“Flow is about respect.” These were the words a CEO of a successful tech start-up recently told me on how leaders can get employees into flow – the optimal experience of total engagement and peak productivity. In other words, the ability of leaders to get their people to experience flow more frequently comes down to one of the basic human values.
For an individual to achieve a state of flow, it requires complete focus and an environment free of distraction. In the modern workplace, where an ongoing stream of slack messages, emails, texts and calls have become just as ubiquitous as our morning coffee, achieving this state is increasingly elusive and, therefore, sacred. Leaders, however, often don’t pay much mind to what their direct reports are doing in any given moment, whether that means interrupting them at their desk or emailing them late into the night. While this can be necessary at times, it should not be commonplace.
When someone is deep into a project and is interrupted, it is not only irritating, but stifles their productivity. Researchers from UC Irvine found that it can take up to 23 minutes and 15 seconds to refocus on the task. It also can send the message that their time isn’t valued if it can be so easily interrupted. Time is among our most valuable commodities, and if our time spent in a peak experience is needlessly diverted to complete a menial task for a boss that ultimately could have waited, this not only makes us less productive, but stifles our creativity and passion for our work.
It is through deep flow experiences, when we find ourselves fully invested in a given activity, where we often develop an appetite to continue seeking these activities out. A pianist will be far more likely to love playing the piano if she is able to grow her complexity by playing more sophisticated songs at a high level as she continues to practice. If a pianist is constantly interrupted when sitting down to play, therefore having to continue to reteach herself the same section of a simple song, she may become frustrated and not understand what could have been had she been able to devote her full attention to it.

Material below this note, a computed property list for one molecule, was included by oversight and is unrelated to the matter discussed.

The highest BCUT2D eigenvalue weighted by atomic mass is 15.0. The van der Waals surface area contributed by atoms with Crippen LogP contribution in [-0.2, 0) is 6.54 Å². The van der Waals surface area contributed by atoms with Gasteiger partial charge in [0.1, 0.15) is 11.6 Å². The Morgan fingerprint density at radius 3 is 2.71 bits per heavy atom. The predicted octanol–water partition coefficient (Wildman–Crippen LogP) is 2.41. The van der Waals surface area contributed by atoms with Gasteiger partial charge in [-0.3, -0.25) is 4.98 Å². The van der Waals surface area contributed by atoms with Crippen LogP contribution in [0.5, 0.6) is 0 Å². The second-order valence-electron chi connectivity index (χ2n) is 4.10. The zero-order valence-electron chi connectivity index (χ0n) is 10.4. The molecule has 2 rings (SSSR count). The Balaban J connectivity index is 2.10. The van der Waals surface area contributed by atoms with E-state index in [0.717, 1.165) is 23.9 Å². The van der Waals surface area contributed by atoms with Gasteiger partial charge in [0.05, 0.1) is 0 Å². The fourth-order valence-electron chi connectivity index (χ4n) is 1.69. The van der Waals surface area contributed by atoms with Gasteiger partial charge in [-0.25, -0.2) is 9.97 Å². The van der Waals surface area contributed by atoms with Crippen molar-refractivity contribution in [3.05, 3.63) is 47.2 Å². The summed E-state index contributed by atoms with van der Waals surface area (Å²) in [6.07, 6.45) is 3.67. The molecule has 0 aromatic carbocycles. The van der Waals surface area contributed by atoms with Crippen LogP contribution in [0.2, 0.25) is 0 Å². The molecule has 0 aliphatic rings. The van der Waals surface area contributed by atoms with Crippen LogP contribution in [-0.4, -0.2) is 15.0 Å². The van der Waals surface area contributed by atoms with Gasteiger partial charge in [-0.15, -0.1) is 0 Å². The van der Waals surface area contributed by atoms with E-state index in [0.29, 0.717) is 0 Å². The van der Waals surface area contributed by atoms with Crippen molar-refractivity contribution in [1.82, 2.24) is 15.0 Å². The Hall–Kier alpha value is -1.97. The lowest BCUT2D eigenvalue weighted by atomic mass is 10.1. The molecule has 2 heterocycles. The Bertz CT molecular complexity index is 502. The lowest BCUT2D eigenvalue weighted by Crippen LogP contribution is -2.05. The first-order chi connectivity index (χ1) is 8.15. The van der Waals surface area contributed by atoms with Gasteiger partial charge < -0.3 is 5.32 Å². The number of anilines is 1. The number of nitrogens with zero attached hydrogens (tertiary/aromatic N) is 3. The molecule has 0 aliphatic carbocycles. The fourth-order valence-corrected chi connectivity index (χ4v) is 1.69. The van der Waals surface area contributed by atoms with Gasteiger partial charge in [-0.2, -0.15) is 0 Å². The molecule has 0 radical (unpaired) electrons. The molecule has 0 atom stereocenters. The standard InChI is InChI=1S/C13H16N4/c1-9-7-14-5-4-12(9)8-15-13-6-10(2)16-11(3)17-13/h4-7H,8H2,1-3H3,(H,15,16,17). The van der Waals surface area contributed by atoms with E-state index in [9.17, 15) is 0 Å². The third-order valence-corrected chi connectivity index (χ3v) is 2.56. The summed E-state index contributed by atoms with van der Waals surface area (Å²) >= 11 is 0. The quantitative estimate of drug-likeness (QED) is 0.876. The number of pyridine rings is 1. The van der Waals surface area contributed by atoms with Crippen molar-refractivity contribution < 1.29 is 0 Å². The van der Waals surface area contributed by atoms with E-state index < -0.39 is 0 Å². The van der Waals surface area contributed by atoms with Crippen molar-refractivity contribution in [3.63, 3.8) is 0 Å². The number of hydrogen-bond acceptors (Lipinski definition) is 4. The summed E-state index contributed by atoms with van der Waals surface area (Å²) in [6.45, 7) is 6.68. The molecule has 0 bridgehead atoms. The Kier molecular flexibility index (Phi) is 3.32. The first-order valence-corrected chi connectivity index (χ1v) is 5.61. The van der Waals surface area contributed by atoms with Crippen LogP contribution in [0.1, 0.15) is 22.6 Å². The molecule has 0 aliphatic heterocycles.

At work, one common tactic some teams have implemented is utilizing the calendar not only for meetings, but for uninterrupted “flow” time. If someone has a high-priority project, they will block up several hours on the calendar to work on it. This time is highly valued and respected, where people are considered unavailable whenever it’s blocked on their calendar. When individuals are given the space to fully engross themselves in a project, they are not only more productive, they are able to develop their skills and improve at whatever it is their doing. While honoring someone’s ‘flow’ time will take some getting used to from leaders who are used to having their people available to them 24/7, but it has long-term benefits for both sides. Leaders will have more productive, engaged, and happier people, and these individuals will feel valued, respected, and ultimately develop their skills and grow.